“The move to digital has transformed the retail landscape,” said Olivier Njamfa, CEO and Co-Founder, Eptica. “Greater choice means consumers are becoming more demanding and are actively seeking out brands that they can trust and who listen to them. While retail brands have made some improvements since 2017, they have slipped back in others, damaging trust and ultimately customer loyalty and revenues. If they want to succeed they need to listen to customers and use their insight. Only those who do this will thrive and stay ahead of the competition.”

Retail Accuracy 2019
versus 2017
Average speed 2019
versus 2017
Web 83% vs 70% n/a
Email 68% vs 73% 10hr 19m vs 24hr 12m
Facebook 50% vs 28% 43m 24s vs 3hr 34m
Twitter 38% vs 50% 1hr 56m vs 1hr 43m
Chat 35% vs 25% 8m 43s 4m 24s
Total 59% vs 55%

Speed of response also varied widely between channels – and even within sectors and brands. One fashion retailer answered a tweet in 17 minutes, yet another took 50 hours to reply. A food and drink retailer responded on Facebook within one minute but needed nearly 23 hours to provide an answer on email. Overall response times on chat doubled from 4 minutes back in 2017 to 8 minutes this year. Facebook had the fastest average speed of response, at 43 minutes, 24 seconds – over twice as fast as Twitter (1 hour 56 minutes) and nearly 15 times faster than email (10 hours 19 minutes). This is despite exactly the same questions being asked across these channels.

The study evaluated 50 UK brands, split equally between the fashion, food and drink, travel, insurance and banking sectors. Brands were rated on their ability to answer five routine questions via their websites, as well as their speed, accuracy and consistency when responding to email, Twitter, Facebook and chat. Additionally, 1,000 UK consumers were surveyed on their attitude to trust, its relationship with customer experience and on loyalty and brand reputation. All research was completed in H1 2019.

A full report, including the study results, graphics and best practice recommendations for brands to transform customer experience is available at https://www.eptica.com/19cxretail.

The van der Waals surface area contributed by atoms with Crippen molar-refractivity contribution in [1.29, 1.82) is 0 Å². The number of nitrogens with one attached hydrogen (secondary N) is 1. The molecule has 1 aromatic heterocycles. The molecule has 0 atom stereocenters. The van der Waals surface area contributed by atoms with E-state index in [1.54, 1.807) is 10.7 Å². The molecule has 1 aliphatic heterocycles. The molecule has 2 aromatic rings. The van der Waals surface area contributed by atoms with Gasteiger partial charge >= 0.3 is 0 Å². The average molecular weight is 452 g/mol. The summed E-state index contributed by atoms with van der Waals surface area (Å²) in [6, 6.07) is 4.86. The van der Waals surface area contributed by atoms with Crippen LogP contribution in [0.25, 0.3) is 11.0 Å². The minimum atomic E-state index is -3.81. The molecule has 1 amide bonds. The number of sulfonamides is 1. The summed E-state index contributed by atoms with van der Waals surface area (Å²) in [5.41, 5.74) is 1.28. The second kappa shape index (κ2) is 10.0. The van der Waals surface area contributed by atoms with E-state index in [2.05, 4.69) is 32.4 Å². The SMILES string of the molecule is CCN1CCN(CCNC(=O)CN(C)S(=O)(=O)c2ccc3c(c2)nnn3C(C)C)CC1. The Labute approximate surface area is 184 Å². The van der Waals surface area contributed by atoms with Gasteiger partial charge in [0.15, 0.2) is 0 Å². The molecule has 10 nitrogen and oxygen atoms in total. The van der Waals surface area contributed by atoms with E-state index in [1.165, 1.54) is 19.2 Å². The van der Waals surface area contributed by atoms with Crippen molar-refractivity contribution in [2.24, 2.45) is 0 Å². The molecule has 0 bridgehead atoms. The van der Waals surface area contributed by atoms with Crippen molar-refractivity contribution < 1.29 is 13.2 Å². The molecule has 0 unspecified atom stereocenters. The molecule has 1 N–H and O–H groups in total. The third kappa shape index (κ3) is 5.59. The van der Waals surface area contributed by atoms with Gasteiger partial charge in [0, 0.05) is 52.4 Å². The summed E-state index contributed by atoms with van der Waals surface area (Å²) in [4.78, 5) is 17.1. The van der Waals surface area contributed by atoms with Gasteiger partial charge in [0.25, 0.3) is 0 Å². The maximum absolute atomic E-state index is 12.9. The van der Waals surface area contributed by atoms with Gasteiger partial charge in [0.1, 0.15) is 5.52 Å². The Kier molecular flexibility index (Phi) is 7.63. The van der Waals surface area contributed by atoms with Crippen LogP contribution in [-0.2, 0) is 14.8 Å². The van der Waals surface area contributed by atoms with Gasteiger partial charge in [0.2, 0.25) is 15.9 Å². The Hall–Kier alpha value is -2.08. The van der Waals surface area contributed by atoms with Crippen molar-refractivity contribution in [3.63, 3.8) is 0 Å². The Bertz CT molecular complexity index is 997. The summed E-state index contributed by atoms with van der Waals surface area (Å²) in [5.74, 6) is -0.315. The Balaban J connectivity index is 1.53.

An infographic on the results is available at https://www.eptica.com/state-uk-retail-customer-experience-infographic-2019.

IPA Bellwether reports UK digital ad budgets rise

The Institute of Practitioners in Advertising’s (IPA) Bellwether reports marketeers have revised their budgets upwards in the first quarter of 2017, the highest level recorded in almost a decade.

Some 26.1 per cent of those companies polled remain positive about 2017/18 budgets, signalling growth for the coming year,  while 11.8 per cent of companies said that marketing budgets would increase during the first quarter of 2017.

32 per cent of those companies polled also reported improvement in the financial pipeline, compared to 19 per cent that predicted things would be worse during the quarter.

The IPA reported marketers on tighter budgets are seeing greater value from digital and positioning ad spend accordingly, mostly as a direct result of the unknown effects of Brexit negotiations and wider economic uncertainty.

However, despite a positive outlook for digital ad spends in 2017, the IPA predicts stagnation materialising in 2018, with marketers being advised by experts to proceed with caution.

Speaking about the report, the IPA’s director general Paul Bainsfair said: “The election result has thrown further uncertainty into an already volatile environment.

“It is inevitable that this has had a knock-on effect on UK. Specifically, for marketers this has meant a desire, where possible, to seek out more activation driven advertising. As evidenced strongly in this latest Bellwether Report, this has resulted in a further move towards advertising in the digital space.”